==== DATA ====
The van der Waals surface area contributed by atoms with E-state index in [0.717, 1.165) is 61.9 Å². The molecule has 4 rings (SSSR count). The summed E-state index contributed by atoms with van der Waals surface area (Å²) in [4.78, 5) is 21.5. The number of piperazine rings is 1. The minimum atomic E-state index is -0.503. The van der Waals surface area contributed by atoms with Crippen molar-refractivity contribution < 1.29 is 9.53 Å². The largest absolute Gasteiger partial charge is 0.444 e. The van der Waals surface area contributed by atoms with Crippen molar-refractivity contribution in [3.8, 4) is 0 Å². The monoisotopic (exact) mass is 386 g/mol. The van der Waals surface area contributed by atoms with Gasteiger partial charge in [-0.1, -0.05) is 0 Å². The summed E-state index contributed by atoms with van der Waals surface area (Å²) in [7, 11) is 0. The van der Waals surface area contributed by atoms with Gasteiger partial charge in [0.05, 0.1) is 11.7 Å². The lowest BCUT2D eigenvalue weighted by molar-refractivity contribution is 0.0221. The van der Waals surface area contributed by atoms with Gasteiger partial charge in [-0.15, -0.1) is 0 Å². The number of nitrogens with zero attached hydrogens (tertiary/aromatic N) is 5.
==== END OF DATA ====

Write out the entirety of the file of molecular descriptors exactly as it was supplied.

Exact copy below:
The van der Waals surface area contributed by atoms with E-state index in [0.717, 1.165) is 61.9 Å². The molecule has 4 rings (SSSR count). The summed E-state index contributed by atoms with van der Waals surface area (Å²) in [4.78, 5) is 21.5. The number of piperazine rings is 1. The minimum atomic E-state index is -0.503. The van der Waals surface area contributed by atoms with Crippen molar-refractivity contribution < 1.29 is 9.53 Å². The largest absolute Gasteiger partial charge is 0.444 e. The van der Waals surface area contributed by atoms with Crippen molar-refractivity contribution in [3.8, 4) is 0 Å². The monoisotopic (exact) mass is 386 g/mol. The van der Waals surface area contributed by atoms with Gasteiger partial charge in [-0.1, -0.05) is 0 Å². The summed E-state index contributed by atoms with van der Waals surface area (Å²) in [7, 11) is 0. The van der Waals surface area contributed by atoms with Gasteiger partial charge in [0.05, 0.1) is 11.7 Å². The lowest BCUT2D eigenvalue weighted by molar-refractivity contribution is 0.0221. The van der Waals surface area contributed by atoms with Gasteiger partial charge in [-0.15, -0.1) is 0 Å². The number of nitrogens with zero attached hydrogens (tertiary/aromatic N) is 5.